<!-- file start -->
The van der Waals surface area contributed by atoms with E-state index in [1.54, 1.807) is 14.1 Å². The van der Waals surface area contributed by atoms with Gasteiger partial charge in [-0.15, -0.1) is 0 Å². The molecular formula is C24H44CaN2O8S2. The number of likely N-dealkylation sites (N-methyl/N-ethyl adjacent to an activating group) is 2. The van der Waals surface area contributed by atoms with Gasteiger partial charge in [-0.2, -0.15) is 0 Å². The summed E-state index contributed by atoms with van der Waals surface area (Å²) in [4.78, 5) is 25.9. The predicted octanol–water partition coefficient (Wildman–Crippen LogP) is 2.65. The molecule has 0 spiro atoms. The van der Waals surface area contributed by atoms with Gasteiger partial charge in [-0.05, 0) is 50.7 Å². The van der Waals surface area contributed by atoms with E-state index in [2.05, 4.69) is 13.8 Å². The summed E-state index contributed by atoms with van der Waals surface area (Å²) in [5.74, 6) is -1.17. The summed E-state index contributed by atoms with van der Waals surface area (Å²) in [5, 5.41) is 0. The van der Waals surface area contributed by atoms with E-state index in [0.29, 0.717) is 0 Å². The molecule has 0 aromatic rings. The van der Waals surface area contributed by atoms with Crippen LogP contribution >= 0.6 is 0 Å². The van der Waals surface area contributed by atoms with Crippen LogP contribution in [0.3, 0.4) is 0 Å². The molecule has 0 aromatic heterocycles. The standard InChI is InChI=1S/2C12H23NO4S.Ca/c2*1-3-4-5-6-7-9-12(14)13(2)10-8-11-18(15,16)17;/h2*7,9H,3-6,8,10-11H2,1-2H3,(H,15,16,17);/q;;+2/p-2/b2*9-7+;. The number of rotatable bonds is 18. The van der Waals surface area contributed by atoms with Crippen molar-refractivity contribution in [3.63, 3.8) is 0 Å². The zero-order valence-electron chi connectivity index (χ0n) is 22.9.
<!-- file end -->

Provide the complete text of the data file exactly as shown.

The van der Waals surface area contributed by atoms with E-state index in [1.54, 1.807) is 14.1 Å². The van der Waals surface area contributed by atoms with Gasteiger partial charge in [-0.15, -0.1) is 0 Å². The molecular formula is C24H44CaN2O8S2. The number of likely N-dealkylation sites (N-methyl/N-ethyl adjacent to an activating group) is 2. The van der Waals surface area contributed by atoms with Gasteiger partial charge in [-0.2, -0.15) is 0 Å². The summed E-state index contributed by atoms with van der Waals surface area (Å²) in [4.78, 5) is 25.9. The predicted octanol–water partition coefficient (Wildman–Crippen LogP) is 2.65. The molecule has 0 spiro atoms. The van der Waals surface area contributed by atoms with Gasteiger partial charge in [-0.05, 0) is 50.7 Å². The van der Waals surface area contributed by atoms with E-state index in [2.05, 4.69) is 13.8 Å². The summed E-state index contributed by atoms with van der Waals surface area (Å²) in [5.74, 6) is -1.17. The summed E-state index contributed by atoms with van der Waals surface area (Å²) in [5, 5.41) is 0. The van der Waals surface area contributed by atoms with E-state index in [0.29, 0.717) is 0 Å². The molecule has 0 aromatic rings. The van der Waals surface area contributed by atoms with Crippen LogP contribution >= 0.6 is 0 Å². The van der Waals surface area contributed by atoms with Crippen LogP contribution in [0.3, 0.4) is 0 Å². The molecule has 0 aromatic heterocycles. The standard InChI is InChI=1S/2C12H23NO4S.Ca/c2*1-3-4-5-6-7-9-12(14)13(2)10-8-11-18(15,16)17;/h2*7,9H,3-6,8,10-11H2,1-2H3,(H,15,16,17);/q;;+2/p-2/b2*9-7+;. The number of rotatable bonds is 18. The van der Waals surface area contributed by atoms with Crippen molar-refractivity contribution in [3.63, 3.8) is 0 Å². The zero-order valence-electron chi connectivity index (χ0n) is 22.9.